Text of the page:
Absolutely gorgeous bottle. This
cognac Paris and Milan between
1900 and 1906. Perfect mint
Cognac Grande Champagne
"Reserve du Prince Eugene", Les
Caves Maxims, Paris
Rare late 1890's / early 1900's
bottling from the prestigious cellars
of the great Parisian restaurant.
Cognac Grande Champagne 1906,
Caves de la Maison Prunier
An excellent vintage from a most
Grande Champagne Cognac from the
great A rare cognac from an excellent
cellar. Very good condition.
Cognac Fine Champagne Denis Mounie Grande Reserve Edouard VII
"By appointment to his late Majesty Edward VII"
Magnum bottle (1.5 litre)
A marque with a cult following amongst serious collectors.
One magnum of Denis Mounie Grande Reserve Edouard VII "By appointment to his late Majesty
Edward VII". Denis Mounie is a revered name in cognac, they were eventually bought by Hine, but
their cognacs from the mid 19th century until the 1930's are very sought after, there are several
collectors who collect ONLY Denis Mounie. This was their most famous blend, 25 years in wood, very
popular in the Edwardian era, and the favorite cognac of King Edward VII. Photographed with a
regular wine bottle to show the size properly.
T. Hine & Co Grande Champagne Cognac Vintage 1934
These 1930's Hine Cognacs are extremely sought after, and very scarce. Mint
T. Hine & Co Grande Champagne Cognac Vintage 1935
A companion bottle to the one above, from the next vintage year. Mint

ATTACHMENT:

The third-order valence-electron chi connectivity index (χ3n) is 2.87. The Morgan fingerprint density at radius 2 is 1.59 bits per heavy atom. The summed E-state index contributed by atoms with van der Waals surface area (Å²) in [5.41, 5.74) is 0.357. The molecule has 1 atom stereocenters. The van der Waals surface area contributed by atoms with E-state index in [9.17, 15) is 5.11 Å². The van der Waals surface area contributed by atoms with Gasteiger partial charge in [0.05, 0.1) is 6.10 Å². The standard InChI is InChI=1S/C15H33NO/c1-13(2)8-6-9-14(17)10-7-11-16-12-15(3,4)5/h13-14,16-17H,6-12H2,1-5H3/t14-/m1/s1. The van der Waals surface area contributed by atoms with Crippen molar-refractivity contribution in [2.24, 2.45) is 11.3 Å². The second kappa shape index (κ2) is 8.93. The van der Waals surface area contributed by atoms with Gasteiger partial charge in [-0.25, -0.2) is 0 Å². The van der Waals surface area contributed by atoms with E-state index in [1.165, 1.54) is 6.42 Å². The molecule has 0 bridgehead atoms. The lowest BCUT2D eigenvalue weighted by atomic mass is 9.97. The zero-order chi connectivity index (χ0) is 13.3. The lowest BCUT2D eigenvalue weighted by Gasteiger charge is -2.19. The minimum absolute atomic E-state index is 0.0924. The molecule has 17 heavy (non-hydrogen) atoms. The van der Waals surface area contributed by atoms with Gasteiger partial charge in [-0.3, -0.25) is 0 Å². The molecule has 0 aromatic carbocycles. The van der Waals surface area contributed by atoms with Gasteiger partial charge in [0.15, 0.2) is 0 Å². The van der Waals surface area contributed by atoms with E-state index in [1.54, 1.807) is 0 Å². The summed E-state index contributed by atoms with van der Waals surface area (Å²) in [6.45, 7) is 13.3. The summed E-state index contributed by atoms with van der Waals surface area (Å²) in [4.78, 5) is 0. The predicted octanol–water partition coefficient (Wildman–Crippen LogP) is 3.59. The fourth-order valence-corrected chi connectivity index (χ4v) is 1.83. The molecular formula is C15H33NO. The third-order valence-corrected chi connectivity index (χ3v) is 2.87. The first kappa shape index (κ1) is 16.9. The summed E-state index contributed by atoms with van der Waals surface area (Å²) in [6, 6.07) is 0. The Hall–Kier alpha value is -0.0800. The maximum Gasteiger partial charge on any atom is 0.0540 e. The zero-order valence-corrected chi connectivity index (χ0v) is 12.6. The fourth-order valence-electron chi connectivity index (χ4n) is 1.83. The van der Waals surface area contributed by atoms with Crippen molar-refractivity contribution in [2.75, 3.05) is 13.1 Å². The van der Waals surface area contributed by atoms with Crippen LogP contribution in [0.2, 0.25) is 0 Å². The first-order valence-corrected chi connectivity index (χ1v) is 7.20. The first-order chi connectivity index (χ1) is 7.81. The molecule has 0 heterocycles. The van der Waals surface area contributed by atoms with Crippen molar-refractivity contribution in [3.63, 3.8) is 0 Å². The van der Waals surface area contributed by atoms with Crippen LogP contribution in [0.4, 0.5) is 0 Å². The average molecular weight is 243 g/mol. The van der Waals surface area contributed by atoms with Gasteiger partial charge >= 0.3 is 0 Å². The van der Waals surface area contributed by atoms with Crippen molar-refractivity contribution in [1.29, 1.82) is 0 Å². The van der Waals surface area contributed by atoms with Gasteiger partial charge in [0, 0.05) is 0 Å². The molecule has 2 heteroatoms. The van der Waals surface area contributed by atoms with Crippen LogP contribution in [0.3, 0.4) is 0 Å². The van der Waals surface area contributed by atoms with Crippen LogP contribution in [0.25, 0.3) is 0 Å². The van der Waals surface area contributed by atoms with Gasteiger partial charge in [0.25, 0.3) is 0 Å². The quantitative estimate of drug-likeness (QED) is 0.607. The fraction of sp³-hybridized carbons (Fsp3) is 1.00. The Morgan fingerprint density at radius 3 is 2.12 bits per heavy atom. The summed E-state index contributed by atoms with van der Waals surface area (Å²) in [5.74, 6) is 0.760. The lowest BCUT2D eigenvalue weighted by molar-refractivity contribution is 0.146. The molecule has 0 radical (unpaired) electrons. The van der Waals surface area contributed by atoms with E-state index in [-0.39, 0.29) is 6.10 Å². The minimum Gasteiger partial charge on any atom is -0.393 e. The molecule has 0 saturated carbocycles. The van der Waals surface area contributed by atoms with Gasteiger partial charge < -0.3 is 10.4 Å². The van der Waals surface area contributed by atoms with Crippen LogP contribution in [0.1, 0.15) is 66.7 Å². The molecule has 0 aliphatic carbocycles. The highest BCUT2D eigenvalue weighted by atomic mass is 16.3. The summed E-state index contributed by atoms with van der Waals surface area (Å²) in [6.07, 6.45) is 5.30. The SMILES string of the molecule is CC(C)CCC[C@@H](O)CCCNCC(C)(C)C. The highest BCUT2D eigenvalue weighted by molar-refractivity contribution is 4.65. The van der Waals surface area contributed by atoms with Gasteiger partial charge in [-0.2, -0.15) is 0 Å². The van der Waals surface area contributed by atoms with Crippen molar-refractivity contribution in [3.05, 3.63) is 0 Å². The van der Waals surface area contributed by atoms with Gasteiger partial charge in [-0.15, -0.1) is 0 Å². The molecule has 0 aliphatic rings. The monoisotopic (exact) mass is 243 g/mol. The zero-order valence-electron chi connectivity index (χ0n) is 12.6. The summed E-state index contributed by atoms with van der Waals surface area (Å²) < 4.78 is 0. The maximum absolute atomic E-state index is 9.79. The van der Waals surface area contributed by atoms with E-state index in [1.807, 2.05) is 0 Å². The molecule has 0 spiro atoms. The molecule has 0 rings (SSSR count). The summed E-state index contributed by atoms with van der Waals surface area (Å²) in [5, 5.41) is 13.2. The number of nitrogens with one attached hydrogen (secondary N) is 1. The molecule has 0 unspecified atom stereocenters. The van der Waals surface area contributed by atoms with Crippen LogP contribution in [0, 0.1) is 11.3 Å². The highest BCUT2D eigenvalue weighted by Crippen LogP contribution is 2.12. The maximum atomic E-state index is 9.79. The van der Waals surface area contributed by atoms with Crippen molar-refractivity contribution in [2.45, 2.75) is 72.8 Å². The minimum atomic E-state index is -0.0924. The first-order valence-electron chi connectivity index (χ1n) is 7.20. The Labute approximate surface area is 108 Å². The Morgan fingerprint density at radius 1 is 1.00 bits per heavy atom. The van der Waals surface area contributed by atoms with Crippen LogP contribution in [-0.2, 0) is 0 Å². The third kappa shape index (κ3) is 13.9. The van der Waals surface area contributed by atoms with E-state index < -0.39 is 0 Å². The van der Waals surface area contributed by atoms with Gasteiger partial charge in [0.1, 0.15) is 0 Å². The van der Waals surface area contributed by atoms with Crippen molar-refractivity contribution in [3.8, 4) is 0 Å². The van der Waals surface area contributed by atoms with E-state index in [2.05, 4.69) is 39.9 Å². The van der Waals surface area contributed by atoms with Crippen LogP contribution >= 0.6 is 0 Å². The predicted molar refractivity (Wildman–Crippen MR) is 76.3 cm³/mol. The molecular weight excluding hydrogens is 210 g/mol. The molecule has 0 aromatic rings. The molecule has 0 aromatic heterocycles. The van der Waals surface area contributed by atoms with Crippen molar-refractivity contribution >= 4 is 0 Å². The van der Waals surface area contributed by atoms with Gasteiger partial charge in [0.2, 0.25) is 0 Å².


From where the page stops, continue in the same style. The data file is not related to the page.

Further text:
1895, Ch Lafitte
A rare bottle from a scarce
Unusual heavy Burgundy shape
bottle. Original tin capsule. Very
Cognac Grande Champagne Verreries,
Vintage 1904, Berry Bros & Rudd
A rare single village cognac bottled
for England's most prestigious wine
Aged for more than 60 years in cask
prior to bottling. Seal on capsule.
Vintage 1885, Berry Bros
A superb cognac bottled
for wine merchant.
Perfect condition, seal on
Cognac Grande Fine Champagne,
Fromy Vintage 1904
Unusual and scarce bottling from this
small high quality marque.
Cognac Napoleon Grande
Champagne 1811 Reserve
Good seal, and good level. This is a
known 1811 label, and was likely
bottled from demijohns in the 1880's
for the high-end restaurant trade.
Blown in the mould bottle with a
deep punt. This is a very highly
regarded bottling indeed, and when
occasionally bottles have come on to
the market, they have always
realized well above the estimates.
Price on request, please email us
United Vineyard Proprietors Company
of Cognac, J. G. Monnot "The
A spectacular bottle from this highly
esteemed but short lived
Original mid 19th century bottling in
exceptional condition, excellent level,
sound cork. Full, rich colour. Original
branded lead capsule, embossed with
raised "1858". A tremendously rare